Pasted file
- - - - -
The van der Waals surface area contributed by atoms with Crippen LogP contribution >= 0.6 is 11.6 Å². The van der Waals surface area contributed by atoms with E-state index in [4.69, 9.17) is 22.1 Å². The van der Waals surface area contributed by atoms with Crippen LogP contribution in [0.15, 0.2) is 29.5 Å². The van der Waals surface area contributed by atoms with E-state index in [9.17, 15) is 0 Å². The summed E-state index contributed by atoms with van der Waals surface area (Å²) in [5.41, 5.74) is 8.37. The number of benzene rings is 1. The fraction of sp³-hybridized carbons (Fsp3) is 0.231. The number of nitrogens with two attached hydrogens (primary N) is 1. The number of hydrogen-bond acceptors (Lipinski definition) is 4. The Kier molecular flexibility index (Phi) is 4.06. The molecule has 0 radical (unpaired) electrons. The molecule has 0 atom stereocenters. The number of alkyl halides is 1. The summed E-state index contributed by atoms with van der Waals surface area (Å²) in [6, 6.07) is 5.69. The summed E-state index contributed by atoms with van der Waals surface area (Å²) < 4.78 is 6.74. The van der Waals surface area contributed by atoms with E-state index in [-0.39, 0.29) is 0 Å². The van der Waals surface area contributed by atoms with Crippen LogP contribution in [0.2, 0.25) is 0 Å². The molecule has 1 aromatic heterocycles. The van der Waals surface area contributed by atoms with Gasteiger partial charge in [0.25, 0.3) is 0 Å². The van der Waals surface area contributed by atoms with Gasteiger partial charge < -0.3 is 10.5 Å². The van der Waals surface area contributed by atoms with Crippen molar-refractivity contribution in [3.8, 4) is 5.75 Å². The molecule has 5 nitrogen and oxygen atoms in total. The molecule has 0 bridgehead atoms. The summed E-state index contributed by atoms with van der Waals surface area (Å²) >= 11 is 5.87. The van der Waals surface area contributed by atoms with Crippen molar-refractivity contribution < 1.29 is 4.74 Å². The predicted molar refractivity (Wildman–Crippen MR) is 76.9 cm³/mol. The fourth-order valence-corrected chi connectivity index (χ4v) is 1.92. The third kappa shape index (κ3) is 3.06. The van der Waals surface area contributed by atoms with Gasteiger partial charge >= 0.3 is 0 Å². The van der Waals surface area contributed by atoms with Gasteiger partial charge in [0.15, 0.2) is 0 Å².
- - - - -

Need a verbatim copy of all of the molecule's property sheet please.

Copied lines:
The van der Waals surface area contributed by atoms with Crippen LogP contribution >= 0.6 is 11.6 Å². The van der Waals surface area contributed by atoms with E-state index in [4.69, 9.17) is 22.1 Å². The van der Waals surface area contributed by atoms with Crippen LogP contribution in [0.15, 0.2) is 29.5 Å². The van der Waals surface area contributed by atoms with E-state index in [9.17, 15) is 0 Å². The summed E-state index contributed by atoms with van der Waals surface area (Å²) in [5.41, 5.74) is 8.37. The number of benzene rings is 1. The fraction of sp³-hybridized carbons (Fsp3) is 0.231. The number of nitrogens with two attached hydrogens (primary N) is 1. The number of hydrogen-bond acceptors (Lipinski definition) is 4. The Kier molecular flexibility index (Phi) is 4.06. The molecule has 0 radical (unpaired) electrons. The molecule has 0 atom stereocenters. The number of alkyl halides is 1. The summed E-state index contributed by atoms with van der Waals surface area (Å²) in [6, 6.07) is 5.69. The summed E-state index contributed by atoms with van der Waals surface area (Å²) < 4.78 is 6.74. The van der Waals surface area contributed by atoms with E-state index in [-0.39, 0.29) is 0 Å². The van der Waals surface area contributed by atoms with Crippen LogP contribution in [0.2, 0.25) is 0 Å². The molecule has 1 aromatic heterocycles. The van der Waals surface area contributed by atoms with Gasteiger partial charge in [0.25, 0.3) is 0 Å². The van der Waals surface area contributed by atoms with Gasteiger partial charge < -0.3 is 10.5 Å². The van der Waals surface area contributed by atoms with Crippen molar-refractivity contribution in [3.8, 4) is 5.75 Å². The molecule has 5 nitrogen and oxygen atoms in total. The molecule has 0 bridgehead atoms. The summed E-state index contributed by atoms with van der Waals surface area (Å²) >= 11 is 5.87. The van der Waals surface area contributed by atoms with Crippen molar-refractivity contribution < 1.29 is 4.74 Å². The predicted molar refractivity (Wildman–Crippen MR) is 76.9 cm³/mol. The fourth-order valence-corrected chi connectivity index (χ4v) is 1.92. The third kappa shape index (κ3) is 3.06. The van der Waals surface area contributed by atoms with Gasteiger partial charge >= 0.3 is 0 Å². The van der Waals surface area contributed by atoms with Gasteiger partial charge in [0.15, 0.2) is 0 Å².